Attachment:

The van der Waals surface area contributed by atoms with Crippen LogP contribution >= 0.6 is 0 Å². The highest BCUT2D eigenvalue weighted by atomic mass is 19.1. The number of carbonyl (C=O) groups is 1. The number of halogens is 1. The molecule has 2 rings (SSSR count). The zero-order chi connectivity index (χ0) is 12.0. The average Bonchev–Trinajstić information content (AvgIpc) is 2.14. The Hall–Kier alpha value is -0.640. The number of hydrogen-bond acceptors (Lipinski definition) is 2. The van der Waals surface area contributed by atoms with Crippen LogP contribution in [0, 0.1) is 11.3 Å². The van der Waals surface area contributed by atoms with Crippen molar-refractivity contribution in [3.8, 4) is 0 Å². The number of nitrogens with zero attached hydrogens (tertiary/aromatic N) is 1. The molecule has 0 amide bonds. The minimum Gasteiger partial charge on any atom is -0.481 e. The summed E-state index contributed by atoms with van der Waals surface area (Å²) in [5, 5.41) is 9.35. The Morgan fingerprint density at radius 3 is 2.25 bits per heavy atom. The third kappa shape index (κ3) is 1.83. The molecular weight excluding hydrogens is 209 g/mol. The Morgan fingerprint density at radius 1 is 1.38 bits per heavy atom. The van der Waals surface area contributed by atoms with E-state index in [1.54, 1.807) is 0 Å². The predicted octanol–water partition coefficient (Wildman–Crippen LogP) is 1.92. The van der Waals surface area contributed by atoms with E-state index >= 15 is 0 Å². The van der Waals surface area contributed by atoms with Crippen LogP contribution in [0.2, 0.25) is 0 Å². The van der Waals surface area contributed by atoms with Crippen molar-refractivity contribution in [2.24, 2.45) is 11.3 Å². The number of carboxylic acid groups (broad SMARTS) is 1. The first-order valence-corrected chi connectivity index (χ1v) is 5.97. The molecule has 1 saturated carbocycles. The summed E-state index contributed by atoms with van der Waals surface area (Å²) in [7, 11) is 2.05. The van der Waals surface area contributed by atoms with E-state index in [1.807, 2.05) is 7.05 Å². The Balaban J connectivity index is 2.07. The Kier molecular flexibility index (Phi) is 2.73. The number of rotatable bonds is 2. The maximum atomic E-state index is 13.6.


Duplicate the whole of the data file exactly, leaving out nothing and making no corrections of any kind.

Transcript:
The van der Waals surface area contributed by atoms with Crippen LogP contribution >= 0.6 is 0 Å². The highest BCUT2D eigenvalue weighted by atomic mass is 19.1. The number of carbonyl (C=O) groups is 1. The number of halogens is 1. The molecule has 2 rings (SSSR count). The zero-order chi connectivity index (χ0) is 12.0. The average Bonchev–Trinajstić information content (AvgIpc) is 2.14. The Hall–Kier alpha value is -0.640. The number of hydrogen-bond acceptors (Lipinski definition) is 2. The van der Waals surface area contributed by atoms with Crippen LogP contribution in [0, 0.1) is 11.3 Å². The van der Waals surface area contributed by atoms with Crippen molar-refractivity contribution in [3.8, 4) is 0 Å². The number of nitrogens with zero attached hydrogens (tertiary/aromatic N) is 1. The molecule has 0 amide bonds. The minimum Gasteiger partial charge on any atom is -0.481 e. The summed E-state index contributed by atoms with van der Waals surface area (Å²) in [5, 5.41) is 9.35. The Morgan fingerprint density at radius 3 is 2.25 bits per heavy atom. The third kappa shape index (κ3) is 1.83. The molecular weight excluding hydrogens is 209 g/mol. The Morgan fingerprint density at radius 1 is 1.38 bits per heavy atom. The van der Waals surface area contributed by atoms with E-state index in [1.54, 1.807) is 0 Å². The predicted octanol–water partition coefficient (Wildman–Crippen LogP) is 1.92. The van der Waals surface area contributed by atoms with E-state index >= 15 is 0 Å². The van der Waals surface area contributed by atoms with Crippen LogP contribution in [0.2, 0.25) is 0 Å². The van der Waals surface area contributed by atoms with Crippen molar-refractivity contribution in [2.24, 2.45) is 11.3 Å². The number of carboxylic acid groups (broad SMARTS) is 1. The first-order valence-corrected chi connectivity index (χ1v) is 5.97. The molecule has 1 saturated carbocycles. The summed E-state index contributed by atoms with van der Waals surface area (Å²) in [7, 11) is 2.05. The van der Waals surface area contributed by atoms with E-state index in [1.807, 2.05) is 7.05 Å². The Balaban J connectivity index is 2.07. The Kier molecular flexibility index (Phi) is 2.73. The number of rotatable bonds is 2. The maximum atomic E-state index is 13.6.